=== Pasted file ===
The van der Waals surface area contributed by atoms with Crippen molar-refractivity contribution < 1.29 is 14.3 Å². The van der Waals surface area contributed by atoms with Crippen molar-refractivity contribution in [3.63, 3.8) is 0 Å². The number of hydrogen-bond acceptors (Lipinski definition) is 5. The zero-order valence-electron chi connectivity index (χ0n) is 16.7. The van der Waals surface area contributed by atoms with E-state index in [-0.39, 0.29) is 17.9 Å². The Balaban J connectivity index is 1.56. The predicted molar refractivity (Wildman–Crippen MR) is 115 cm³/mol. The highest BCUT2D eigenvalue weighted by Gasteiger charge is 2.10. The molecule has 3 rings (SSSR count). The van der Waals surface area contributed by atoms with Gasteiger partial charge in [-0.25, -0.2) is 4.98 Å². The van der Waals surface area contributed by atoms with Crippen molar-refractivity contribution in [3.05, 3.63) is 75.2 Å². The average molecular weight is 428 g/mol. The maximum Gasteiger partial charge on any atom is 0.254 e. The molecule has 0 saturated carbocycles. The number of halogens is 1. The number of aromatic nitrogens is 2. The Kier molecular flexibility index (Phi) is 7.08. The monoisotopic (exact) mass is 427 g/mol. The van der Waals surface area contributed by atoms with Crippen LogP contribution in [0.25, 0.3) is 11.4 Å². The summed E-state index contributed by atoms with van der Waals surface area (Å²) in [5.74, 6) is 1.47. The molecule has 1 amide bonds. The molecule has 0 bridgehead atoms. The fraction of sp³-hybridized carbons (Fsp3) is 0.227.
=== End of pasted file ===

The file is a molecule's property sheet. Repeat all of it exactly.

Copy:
The van der Waals surface area contributed by atoms with Crippen molar-refractivity contribution < 1.29 is 14.3 Å². The van der Waals surface area contributed by atoms with Crippen molar-refractivity contribution in [3.63, 3.8) is 0 Å². The number of hydrogen-bond acceptors (Lipinski definition) is 5. The zero-order valence-electron chi connectivity index (χ0n) is 16.7. The van der Waals surface area contributed by atoms with E-state index in [-0.39, 0.29) is 17.9 Å². The Balaban J connectivity index is 1.56. The predicted molar refractivity (Wildman–Crippen MR) is 115 cm³/mol. The highest BCUT2D eigenvalue weighted by Gasteiger charge is 2.10. The molecule has 3 rings (SSSR count). The van der Waals surface area contributed by atoms with Gasteiger partial charge in [-0.25, -0.2) is 4.98 Å². The van der Waals surface area contributed by atoms with Crippen molar-refractivity contribution in [3.05, 3.63) is 75.2 Å². The average molecular weight is 428 g/mol. The maximum Gasteiger partial charge on any atom is 0.254 e. The molecule has 0 saturated carbocycles. The number of halogens is 1. The number of aromatic nitrogens is 2. The Kier molecular flexibility index (Phi) is 7.08. The monoisotopic (exact) mass is 427 g/mol. The van der Waals surface area contributed by atoms with Crippen LogP contribution in [0.25, 0.3) is 11.4 Å². The summed E-state index contributed by atoms with van der Waals surface area (Å²) in [5.74, 6) is 1.47. The molecule has 1 amide bonds. The molecule has 0 bridgehead atoms. The fraction of sp³-hybridized carbons (Fsp3) is 0.227.